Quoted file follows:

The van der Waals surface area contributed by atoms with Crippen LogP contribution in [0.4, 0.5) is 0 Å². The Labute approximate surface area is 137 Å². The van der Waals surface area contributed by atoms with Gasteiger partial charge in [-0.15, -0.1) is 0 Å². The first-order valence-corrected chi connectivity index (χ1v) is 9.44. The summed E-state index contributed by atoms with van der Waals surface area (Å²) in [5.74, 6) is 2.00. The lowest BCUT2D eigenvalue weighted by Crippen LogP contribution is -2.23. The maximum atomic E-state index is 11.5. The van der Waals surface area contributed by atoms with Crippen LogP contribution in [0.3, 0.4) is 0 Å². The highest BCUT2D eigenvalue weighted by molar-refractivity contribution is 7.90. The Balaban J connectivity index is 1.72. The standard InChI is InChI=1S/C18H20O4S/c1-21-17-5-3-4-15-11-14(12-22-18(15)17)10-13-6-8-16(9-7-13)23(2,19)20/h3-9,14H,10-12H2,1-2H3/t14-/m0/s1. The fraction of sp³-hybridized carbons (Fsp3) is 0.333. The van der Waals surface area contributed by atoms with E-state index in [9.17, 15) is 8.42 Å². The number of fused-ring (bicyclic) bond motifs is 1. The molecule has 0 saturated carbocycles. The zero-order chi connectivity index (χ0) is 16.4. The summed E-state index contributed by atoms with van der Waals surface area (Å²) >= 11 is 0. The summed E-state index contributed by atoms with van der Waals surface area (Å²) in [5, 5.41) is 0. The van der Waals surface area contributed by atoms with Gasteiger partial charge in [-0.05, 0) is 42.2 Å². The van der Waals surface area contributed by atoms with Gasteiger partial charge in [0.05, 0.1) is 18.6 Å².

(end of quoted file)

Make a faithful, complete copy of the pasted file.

The van der Waals surface area contributed by atoms with Crippen LogP contribution in [0.4, 0.5) is 0 Å². The Labute approximate surface area is 137 Å². The van der Waals surface area contributed by atoms with Gasteiger partial charge in [-0.15, -0.1) is 0 Å². The first-order valence-corrected chi connectivity index (χ1v) is 9.44. The summed E-state index contributed by atoms with van der Waals surface area (Å²) in [5.74, 6) is 2.00. The lowest BCUT2D eigenvalue weighted by Crippen LogP contribution is -2.23. The maximum atomic E-state index is 11.5. The van der Waals surface area contributed by atoms with Crippen LogP contribution in [0.3, 0.4) is 0 Å². The highest BCUT2D eigenvalue weighted by molar-refractivity contribution is 7.90. The Balaban J connectivity index is 1.72. The standard InChI is InChI=1S/C18H20O4S/c1-21-17-5-3-4-15-11-14(12-22-18(15)17)10-13-6-8-16(9-7-13)23(2,19)20/h3-9,14H,10-12H2,1-2H3/t14-/m0/s1. The fraction of sp³-hybridized carbons (Fsp3) is 0.333. The van der Waals surface area contributed by atoms with E-state index in [9.17, 15) is 8.42 Å². The number of fused-ring (bicyclic) bond motifs is 1. The molecule has 0 saturated carbocycles. The zero-order chi connectivity index (χ0) is 16.4. The summed E-state index contributed by atoms with van der Waals surface area (Å²) >= 11 is 0. The summed E-state index contributed by atoms with van der Waals surface area (Å²) in [5, 5.41) is 0. The van der Waals surface area contributed by atoms with Gasteiger partial charge in [-0.05, 0) is 42.2 Å². The van der Waals surface area contributed by atoms with Gasteiger partial charge in [0.05, 0.1) is 18.6 Å².